survey
Trap crop: Smart bait for water melon flies Next Story
Why this small dairy farm is an envy of many Previous Story
You are here  » Home   » Smart Harvest

From 100 traditional breeds to a few promising exotic heifers

By Nanjinia Wamuswa | Published Sat, August 11th 2018 at 00:00, Updated August 11th 2018 at 13:35 GMT +3
Joel Ngengi and wife Mary Sopilal inside dairy shed preparing to milk their dairy cows, in Mashuru Kajiado East. [Nanjinia Wamuswa]

It is 3pm and Joel Ngengi and his wife Mary Sopilal are busy preparing to milk their two dairy cows, in Mashuru, Kajiado County.

“After milking, we take the milk to the market immediately,” says Ngengi. Because of demand, the sooner it gets to the market the better. Ms Sopilal sells her milk at nearby towns of Masimba, Emali and Mashuru. But the prices vary.

ALSO READ: So you want to start a rabbit farm? Follow these guidelines

“The price of milk is never constant. During dry season, milk goes for Sh100 and rainy season it is low at Sh50. Right now, we are selling at Sh70 per litre.”

With a monthly income of over Sh35,000, the couple is not complaining. This is significantly more than what they used to get when they had hundreds of traditional breeds. After seeing the light, the couple disposed off their herd of more than 100 cattle for 6 heifers.

They made this bold decision after a local NGO — Agriculture Dairy and Economic Development Project (ADEDP)— sensitised the locals on the need to dairy keeping as opposed to pastoralism. That was three years ago. When the idea was first floated to him, Ngengi laughed it off.

“As Maasai man, keeping hundreds of livestock is our pride and in the culture. Therefore, the idea of abandoning them for only fewdairy cows was a culture shock,” he explains.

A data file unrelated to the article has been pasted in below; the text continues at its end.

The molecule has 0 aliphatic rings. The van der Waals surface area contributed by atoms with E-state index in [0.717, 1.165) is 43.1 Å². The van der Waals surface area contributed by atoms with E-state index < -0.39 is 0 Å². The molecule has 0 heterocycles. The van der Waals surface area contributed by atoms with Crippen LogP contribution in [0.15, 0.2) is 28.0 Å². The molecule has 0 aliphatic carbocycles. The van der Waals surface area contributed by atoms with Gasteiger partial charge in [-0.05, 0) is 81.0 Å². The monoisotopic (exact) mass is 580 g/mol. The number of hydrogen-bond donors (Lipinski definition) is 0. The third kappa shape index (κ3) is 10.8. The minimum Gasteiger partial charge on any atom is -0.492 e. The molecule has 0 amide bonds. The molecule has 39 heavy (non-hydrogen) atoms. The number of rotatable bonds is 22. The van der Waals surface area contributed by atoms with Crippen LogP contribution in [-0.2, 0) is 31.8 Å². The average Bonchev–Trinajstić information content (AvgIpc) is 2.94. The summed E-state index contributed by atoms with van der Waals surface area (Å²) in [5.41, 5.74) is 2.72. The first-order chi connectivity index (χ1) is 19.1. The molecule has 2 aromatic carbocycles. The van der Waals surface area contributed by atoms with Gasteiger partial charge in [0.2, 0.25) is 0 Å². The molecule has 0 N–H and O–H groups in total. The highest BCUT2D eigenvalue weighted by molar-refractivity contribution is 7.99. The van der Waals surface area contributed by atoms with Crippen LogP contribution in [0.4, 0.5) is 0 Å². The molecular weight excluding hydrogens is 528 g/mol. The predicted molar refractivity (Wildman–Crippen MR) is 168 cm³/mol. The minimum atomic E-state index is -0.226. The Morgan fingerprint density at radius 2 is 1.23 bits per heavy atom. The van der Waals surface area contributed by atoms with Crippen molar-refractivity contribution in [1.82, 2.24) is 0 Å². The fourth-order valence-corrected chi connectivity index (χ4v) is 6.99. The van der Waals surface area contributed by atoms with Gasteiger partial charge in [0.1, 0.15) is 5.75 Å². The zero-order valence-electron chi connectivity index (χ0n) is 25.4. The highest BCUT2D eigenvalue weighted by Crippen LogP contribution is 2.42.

Avoid fake news! Subscribe to the Standard SMS service and receive factual, verified breaking news as it happens. Text the word 'NEWS' to 22840

But he did after more convincing. “They explained to us and it made economic sense. With our herds we wasted alot of time and energy searching for pasture and water and the returns were negligible.”

He adds: “At times, we would fight over water and pasture with other pastoralists, leading to injuries and loss of our livestock,” he says.

Death of animals was also common during seasons of severe droughts. “Every time the drought struck, l lost tens of livestock but the last drought I lost 50 cattle,” he recalls.

Luckily, that was the time a new programme was being introduced in the area. Ngengi started with two dairy cows he bought at Sh120,000, after selling the only 10 local cattle that survived drought. To aid with the transition, the farmers were provided with services of extension officers who visited regularly to advise on how to manage the diseases.

ALSO READ: Alert! Your pig may be at risk of deadly flu

They were also taught how to prepare feeds for their livestock from harvesting, drying, baling and storing of grass for future use.

“My four dairy cows have plenty of feeds throughout the year,” the breeder says.

Ngengi who has 100 acres of land says he has established zero grazing units and paddocking. Maclean Egesa Mang’eni, project manager ADEDP says the project is building capacity of the pastoralist communities around Emali- Maasai in Kajiado and Kamba of Makueni counties.

Egesa says they are not only training locals on milk quality, but also on value addition-milk processing in yoghurt and other products, because, Kenya’s dairy regulations are now restricting the sale of unprocessed milk.

 


Would you like to get published on Standard Media websites? You can now email us breaking news, story ideas, human interest articles or interesting videos on: [email protected]

RECOMMENDED